As parents, we have an obligation to counter the messages and images that our children are bombarded with, particularly now. If we don't put a stop to it, we're destined to have a whole generation that is not only insecure, but psychologically scarred as well. Here are some tips to help your tween/teen.
You'd never know it to look at me, but more than 40 years ago I started a global movement. After seeing the devastating images on T.V. of children starving in Ethiopia, my heart was broken. My friends and I didn't think we could do anything, and casually proposed the idea at our young people's group of doing something and having it be a weekend event where we went hungry.
There's good news and bad news about smoking. Recent statistics reveal that consumption rates are at record lows and appear to be dropping even further. And, as those rates fall, the menace of second-hand smoke also recedes. But these positive developments come at a time when new evidence warns that cigarettes are even more hazardous than we have thought. So to end smoking and the many costs it imposes on this continent, let alone elsewhere in the world, much remains to be done.
It's okay to let your kids fall, so they can learn how it feels to get back up on their own. Failure in middle school or high school has a much less drastic effect on their long-term success than failure in their first job, when you're not there to help them. If you never let your kids fail, then they won't know how to innovate and grow.
Despite being a tech-savvy Gen Y'er who lives online, sometimes I read an article that makes me feel like I'm being relegated to some "too old to be hip" corner of the internet where only Clint Eastwood and baby boomers hang out. The most glaring instance was an October article in Quartz about the rise of social payments app.
It's fair to say that many teens love getting something for nothing. Free candy? It fits the bill. And every October 31, they fail to disappoint, showing up at the door, thrusting a bag in the direction of unwitting participants, sometimes without even uttering the agreed request -- sometimes, the words "Trick or Treat" aren't even mentioned.
The heavy academic pressures so common today raise back-to-school stress like never before -- and it's not just high school seniors or university students who are feeling it right now. Parents can do a lot to help ease their children's anxieties around school. The key is to really listen, and let your child open up about their fears.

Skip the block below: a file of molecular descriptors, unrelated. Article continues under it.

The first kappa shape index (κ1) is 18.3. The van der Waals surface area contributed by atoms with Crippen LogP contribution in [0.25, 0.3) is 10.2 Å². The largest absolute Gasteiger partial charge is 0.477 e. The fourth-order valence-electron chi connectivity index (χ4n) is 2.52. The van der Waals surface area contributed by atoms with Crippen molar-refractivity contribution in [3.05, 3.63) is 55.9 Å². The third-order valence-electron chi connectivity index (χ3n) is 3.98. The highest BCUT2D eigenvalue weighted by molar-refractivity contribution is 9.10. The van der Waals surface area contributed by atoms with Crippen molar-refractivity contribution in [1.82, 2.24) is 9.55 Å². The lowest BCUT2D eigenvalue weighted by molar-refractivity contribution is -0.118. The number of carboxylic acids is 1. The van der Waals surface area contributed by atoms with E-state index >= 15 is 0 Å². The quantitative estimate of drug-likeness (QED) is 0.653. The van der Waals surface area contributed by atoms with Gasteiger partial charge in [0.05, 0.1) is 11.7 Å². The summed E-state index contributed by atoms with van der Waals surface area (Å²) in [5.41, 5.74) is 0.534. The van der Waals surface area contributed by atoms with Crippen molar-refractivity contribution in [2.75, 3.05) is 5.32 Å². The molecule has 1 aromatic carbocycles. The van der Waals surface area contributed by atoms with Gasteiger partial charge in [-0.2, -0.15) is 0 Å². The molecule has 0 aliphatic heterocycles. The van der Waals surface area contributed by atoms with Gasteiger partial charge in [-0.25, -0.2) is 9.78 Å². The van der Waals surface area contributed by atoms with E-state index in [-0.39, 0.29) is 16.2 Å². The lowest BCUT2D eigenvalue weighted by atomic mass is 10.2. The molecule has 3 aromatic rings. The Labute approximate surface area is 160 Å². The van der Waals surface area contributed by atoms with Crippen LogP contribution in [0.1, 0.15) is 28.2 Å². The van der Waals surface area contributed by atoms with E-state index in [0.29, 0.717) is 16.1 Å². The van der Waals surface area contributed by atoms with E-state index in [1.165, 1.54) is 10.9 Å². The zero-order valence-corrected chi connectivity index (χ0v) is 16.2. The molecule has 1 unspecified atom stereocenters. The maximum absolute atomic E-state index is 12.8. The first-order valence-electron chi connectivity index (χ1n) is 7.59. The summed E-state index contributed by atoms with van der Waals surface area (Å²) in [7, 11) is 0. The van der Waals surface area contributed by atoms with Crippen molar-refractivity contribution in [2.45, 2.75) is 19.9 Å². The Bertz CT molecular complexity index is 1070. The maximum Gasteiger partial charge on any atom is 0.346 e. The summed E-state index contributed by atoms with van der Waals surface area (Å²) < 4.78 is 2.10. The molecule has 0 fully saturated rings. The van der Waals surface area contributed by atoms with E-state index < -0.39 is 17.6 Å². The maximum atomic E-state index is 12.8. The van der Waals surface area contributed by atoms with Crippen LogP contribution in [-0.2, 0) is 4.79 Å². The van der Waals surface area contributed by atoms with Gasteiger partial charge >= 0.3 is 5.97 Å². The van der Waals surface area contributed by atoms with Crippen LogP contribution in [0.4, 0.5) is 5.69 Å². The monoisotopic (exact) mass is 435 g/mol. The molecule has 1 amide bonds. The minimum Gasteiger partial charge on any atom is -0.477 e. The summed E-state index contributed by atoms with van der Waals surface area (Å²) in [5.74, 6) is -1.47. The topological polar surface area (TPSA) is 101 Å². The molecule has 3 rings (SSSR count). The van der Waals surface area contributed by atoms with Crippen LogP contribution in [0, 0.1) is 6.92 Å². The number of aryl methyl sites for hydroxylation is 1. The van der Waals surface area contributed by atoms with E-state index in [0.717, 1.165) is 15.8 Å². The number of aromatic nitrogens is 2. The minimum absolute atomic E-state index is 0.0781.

While using a phone in the bathroom isn't technically dangerous, it is of course extremely unhygienic... and more than a little off-putting. Texting and driving is extremely dangerous, and doing it in front of your teenager doubles the danger, as they see our behaviour as normal and potentially mimic it when they start driving.
For young people of all ages, school's an opportunity to form new relationships with peers and teachers, develop new skills through extracurricular activities, and discover new interests. But school can also be a source of stress, anxiety, and pressure for many young people, and it's a topic that kids and teens bring to Kids Help Phone's professional counsellors throughout the year, even during summer holidays.
While some are horrified by the overtly sexual movies and TV shows consumed by today's youth, a PhD candidate at the University of Toronto's Dalla Lana School of Public Health has a slightly different stance. Shira Taylor, a doctoral candidate at the School's Division of Social and Behavioural Health Sciences, is taking to the stage to educate young adults about sex.
Busy parents eagerly anticipate the day when their children can be trusted to stay safe on their own. It frees parents up to stay a little longer at work, head to an appointment or go for dinner. But when is a good time to start leaving your child home alone? Ultimately the decision comes down to when you think your child is ready for this responsibility.
Ask any avid drug user the difference between 'molly' and 'ecstasy' and they will most likely tell you that 'molly is pure MDMA' and ecstasy was more known to be cut with other substances. In reality, this couldn't be further from the truth. And herein lies the problem. Unless you are an accomplished chemist, 'pure' MDMA is a myth.
While the house party that was recently broken up by police in Brampton had some expensive -- and terrifying -- lessons for the families involved, they're teachable moments for the rest of us. So, here's a checklist of what to ask your teen before they hit the party circuit this weekend or this summer.
Given the state of the world and the tasks of the next generation, our survival depends on how we parent our children right now. We need to focus on the values we are encouraging for our children, and questioning whether or not our individual actions are helping our kids become the environmental stewards the world desperately needs.
I've had a weirdly emotional reaction to Pete Seeger's death. Like, way more intense than I would have imagined. I abandoned him when I grew what I thought was a more sophisticated taste in music; his stuff started to seem too plain, too openly earnest, too babyish. Today, though, I've been listening to his songs non-stop, and nearly every single one of them has made my eyes well up.
Ask any high school teacher you know: there are certain questions from parents that come up time and time again during parent-teacher interviews. The most common ones are usually marks related, but English teachers will tell you that parents also want to know how they can foster the joy of reading in teens who claim to "hate" books and wouldn't read one if their lives depended on it.